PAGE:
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September 21, 2018

A Himalayan-trekking French knight is bringing a party to Pinky Flat next year

The story behind So Frenchy So Chic is a little bit epic.

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  • Words: Joshua Fanning
  • Images: Supplied from previous So Frenchy So Chic events

Jean-François Ponthieux launched So Frenchy So Chic a decade ago in Australia, but next year will prove more than a milestone as Adelaide gets a 100 per cent female-fronted, French pop, food and drink experience on the banks of the Karrawirra Pari.


So Frenchy So Chic

January 11th, 2019
4:00pm – 12Midnight

Pinky Flat, Karrawirra Pari River Torrens
Early bird tickets for adults $73, kids under 12 free.
Visit their website.

The entrepreneur is recently returned from trekking Ladakh in northern India at elevations of 3,500 and 5,200 metres above sea level. Jean-François (JF) treks every year, he says, to clear his head and unplug from his mobile phone and laptop – the sole infrastructure he has to run his music business.

“When I started [Cartell Music] I didn’t want to start a record label,” JF tells us. “I wanted to start a ‘music company’ because that was back in 2007 and I realised music is a liquid format and it doesn’t matter how you hear it, so long as you hear it.”

Describing music as being ‘liquid’ in 2007 strikes CityMag as particularly ironic.

Throughout the late 1990s MP3s and illegal download sites such as Napster had all but liquidated the music industry. We imagine Jean-François in 2007 – launching a brand new and utterly niche music business in Australia flogging compilation CDs entirely in French with artists no one’s ever heard of – might have felt a little closer to unmoored.

But JF had a gut feeling about it all.

“When I organised my first gig, I saw the band and the crowd and there was this climax and I got hooked,” says JF, ” I got hooked straight away.”

“I think – in the music industry – it is made of moments like this. It’s not an exact science, it’s a gut feeling. It’s emotionally driven.”

The gut knows best and because of his gut and his persistence in promoting French culture abroad, Jean-Francois has since been knighted Chevalier de l’Ordre des Arts et des Lettres by the French Government.


Top: Picture from a trail in Ladakh. Bottom: Jean-François looking every bit the entrepreneur (selfie game strong!)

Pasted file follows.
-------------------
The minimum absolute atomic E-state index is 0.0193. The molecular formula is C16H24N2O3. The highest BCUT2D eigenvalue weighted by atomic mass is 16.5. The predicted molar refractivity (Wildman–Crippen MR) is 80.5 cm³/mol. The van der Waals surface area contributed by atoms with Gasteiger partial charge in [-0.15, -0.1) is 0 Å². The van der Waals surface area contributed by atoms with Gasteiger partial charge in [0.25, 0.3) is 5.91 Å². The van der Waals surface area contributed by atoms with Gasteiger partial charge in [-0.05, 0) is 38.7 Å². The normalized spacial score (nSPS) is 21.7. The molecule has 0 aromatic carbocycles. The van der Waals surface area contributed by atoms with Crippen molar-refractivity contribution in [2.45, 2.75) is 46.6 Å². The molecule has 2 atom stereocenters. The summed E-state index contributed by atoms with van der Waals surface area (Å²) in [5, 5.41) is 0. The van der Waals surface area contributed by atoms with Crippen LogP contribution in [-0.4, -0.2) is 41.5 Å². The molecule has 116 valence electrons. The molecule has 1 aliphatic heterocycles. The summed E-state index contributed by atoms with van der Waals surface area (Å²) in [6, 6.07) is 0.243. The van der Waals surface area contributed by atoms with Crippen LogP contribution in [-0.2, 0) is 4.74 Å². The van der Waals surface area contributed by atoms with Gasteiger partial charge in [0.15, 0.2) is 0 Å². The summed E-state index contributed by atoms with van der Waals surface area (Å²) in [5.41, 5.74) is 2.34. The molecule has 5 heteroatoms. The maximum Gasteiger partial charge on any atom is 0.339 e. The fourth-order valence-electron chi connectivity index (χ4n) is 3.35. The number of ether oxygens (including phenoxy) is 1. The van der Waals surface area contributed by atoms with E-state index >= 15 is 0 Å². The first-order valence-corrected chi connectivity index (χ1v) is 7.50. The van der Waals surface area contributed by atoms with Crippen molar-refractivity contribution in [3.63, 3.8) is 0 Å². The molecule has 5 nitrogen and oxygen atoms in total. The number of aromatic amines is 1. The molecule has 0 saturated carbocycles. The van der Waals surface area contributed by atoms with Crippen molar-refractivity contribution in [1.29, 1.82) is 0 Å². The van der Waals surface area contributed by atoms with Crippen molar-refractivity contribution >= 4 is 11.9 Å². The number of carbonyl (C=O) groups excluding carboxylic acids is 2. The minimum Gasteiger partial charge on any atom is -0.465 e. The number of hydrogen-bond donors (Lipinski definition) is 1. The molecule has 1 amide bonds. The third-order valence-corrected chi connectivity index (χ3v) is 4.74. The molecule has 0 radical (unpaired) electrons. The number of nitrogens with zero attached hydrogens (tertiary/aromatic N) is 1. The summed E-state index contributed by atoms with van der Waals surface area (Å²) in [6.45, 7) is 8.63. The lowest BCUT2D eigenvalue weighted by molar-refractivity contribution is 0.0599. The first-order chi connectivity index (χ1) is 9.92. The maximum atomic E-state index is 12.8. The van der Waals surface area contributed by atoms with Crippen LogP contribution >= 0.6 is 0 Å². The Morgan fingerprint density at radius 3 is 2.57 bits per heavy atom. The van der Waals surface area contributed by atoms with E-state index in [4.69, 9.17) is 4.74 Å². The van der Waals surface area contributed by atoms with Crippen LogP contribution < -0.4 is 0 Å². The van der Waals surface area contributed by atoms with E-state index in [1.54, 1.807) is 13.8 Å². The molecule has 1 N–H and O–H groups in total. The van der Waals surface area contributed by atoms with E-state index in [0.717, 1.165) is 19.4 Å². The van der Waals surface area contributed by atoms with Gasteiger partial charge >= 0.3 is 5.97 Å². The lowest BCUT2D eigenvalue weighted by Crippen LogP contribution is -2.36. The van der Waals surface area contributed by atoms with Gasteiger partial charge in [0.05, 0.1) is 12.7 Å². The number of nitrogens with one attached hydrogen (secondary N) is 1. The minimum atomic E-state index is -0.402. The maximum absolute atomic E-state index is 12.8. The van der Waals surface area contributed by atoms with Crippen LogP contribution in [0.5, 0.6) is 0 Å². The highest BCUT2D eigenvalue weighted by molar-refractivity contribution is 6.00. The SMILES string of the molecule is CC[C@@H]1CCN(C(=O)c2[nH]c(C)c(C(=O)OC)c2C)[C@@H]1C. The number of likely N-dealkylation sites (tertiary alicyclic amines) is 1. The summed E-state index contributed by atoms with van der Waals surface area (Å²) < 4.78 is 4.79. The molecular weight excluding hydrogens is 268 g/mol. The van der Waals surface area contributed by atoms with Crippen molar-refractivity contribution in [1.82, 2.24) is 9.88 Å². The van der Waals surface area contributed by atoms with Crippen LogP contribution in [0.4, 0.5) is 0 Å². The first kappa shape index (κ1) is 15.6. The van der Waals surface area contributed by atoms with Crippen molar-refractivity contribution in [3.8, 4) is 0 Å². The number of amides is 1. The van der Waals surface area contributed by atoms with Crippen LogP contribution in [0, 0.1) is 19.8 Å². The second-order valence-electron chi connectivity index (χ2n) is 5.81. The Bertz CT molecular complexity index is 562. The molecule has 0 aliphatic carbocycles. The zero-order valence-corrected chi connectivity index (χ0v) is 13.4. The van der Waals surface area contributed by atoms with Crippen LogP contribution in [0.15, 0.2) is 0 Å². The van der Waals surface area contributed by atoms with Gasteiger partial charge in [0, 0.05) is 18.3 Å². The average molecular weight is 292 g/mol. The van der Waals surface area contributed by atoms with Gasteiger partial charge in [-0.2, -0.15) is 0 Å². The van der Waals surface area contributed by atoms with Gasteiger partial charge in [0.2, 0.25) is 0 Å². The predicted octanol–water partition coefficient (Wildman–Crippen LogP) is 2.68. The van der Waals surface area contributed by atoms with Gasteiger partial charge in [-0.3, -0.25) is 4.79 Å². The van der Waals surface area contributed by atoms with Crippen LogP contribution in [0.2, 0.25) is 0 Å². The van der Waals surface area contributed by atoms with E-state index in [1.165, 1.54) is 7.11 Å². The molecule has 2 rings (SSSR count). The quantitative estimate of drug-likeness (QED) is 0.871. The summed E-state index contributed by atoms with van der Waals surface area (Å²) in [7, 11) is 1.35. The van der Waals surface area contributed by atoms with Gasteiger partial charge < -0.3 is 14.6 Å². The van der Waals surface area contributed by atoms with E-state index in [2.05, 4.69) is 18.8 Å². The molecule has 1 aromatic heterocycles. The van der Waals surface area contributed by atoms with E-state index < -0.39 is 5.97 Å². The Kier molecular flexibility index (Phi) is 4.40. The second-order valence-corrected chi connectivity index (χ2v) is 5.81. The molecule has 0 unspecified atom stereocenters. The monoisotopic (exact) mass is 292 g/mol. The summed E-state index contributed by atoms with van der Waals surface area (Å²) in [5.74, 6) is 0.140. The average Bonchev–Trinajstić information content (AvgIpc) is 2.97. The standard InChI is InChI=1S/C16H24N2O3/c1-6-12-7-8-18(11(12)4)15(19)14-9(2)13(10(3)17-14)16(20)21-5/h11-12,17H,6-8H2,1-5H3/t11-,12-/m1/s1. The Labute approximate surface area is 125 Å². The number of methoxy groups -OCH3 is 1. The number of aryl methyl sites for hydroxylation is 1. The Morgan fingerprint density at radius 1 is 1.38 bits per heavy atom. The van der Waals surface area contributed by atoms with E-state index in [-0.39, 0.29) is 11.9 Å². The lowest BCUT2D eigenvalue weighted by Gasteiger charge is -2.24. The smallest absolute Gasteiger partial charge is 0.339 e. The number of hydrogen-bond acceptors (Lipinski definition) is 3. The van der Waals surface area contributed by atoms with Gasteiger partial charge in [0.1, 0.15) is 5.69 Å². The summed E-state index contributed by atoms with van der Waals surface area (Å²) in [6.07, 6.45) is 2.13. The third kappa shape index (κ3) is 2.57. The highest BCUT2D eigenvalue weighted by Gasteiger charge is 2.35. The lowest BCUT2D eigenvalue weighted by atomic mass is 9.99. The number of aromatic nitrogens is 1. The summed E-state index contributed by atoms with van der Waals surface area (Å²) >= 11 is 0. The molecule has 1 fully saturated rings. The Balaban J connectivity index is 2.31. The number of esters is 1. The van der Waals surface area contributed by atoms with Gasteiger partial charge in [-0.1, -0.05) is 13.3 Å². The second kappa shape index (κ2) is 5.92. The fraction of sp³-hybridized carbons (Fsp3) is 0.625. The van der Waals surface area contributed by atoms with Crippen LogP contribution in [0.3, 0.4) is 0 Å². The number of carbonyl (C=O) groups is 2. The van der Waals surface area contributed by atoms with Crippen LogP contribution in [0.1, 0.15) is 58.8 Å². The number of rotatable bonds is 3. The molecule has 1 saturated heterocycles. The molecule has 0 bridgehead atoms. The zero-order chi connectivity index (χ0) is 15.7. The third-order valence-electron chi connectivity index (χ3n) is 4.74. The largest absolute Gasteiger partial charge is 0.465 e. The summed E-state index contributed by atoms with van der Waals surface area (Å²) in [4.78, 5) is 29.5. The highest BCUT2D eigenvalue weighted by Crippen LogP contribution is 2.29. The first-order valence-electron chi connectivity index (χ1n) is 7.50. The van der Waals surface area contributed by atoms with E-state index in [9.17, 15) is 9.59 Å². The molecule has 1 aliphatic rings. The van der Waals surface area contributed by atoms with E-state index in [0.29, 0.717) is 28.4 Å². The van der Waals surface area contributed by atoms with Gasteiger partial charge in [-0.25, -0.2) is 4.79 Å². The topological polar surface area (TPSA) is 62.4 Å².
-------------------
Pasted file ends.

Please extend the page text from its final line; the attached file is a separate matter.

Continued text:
“It wasn’t something I was expecting,” says JF smiling. “It wasn’t something I had on the cards.”

As humble as JF presents, his knighthood is perfectly explained by the huge impact he’s had on growing Australian awareness of contemporary French culture. In Australia, this is exemplified by his involvement with ‘breaking’ Camille in Australia, when he served the French pop singer’s single Ta Douleur to Triple J in 2006 and it became the station’s most requested song for three months straight.

Camille is coming back for So Frenchy So Chic in Adelaide in 2019. And with her, three more female artists – Yelle, Clara Luciani and Cléa Vincent.

“For me it’s about showcasing a modern France, not a France that’s red, white and blue with beret and baguette,” says JF.

“This year I was in Paris – I go to France every year in April-May to see gigs and make my selection for the festival – and I saw some really great gigs and I realised that the new wave of talent in France is being driven by girls – they rock!”

JF believes it’s the perfect time to bring an all-female lineup to Australia and not solely because of the #MeToo movement, but because of #MeToo and everything else that’s happening in the world right now, and the fact that above all of the conversation around diversity and representation and access, these four singers are leading French pop right now.

“It’s 100 per cent French Pop,” says JF, “it’s that simple. I could make it more complicated, it could be political but it’s not – it’s pure, 100 per cent French Pop.”

The So Frenchy So Chic event has been embraced by Australians, first on the eastern seaboard and more recently in Adelaide. The event at Pinky Flat, opposite the Convention Centre on the north side of the Karrawirra Pari River Torrens will be the event’s most complete immersion in French culture yet.

“When I started this festival it was based on childhood memories,” JF tells us. “And sometimes childhood memories can be romanticised in your head because you remember the great stuff. It was summers in France, partying in the fields with people from the village, on the hay bale just hanging out and having a good time in the sun.”

Sounds pretty ideal to us.

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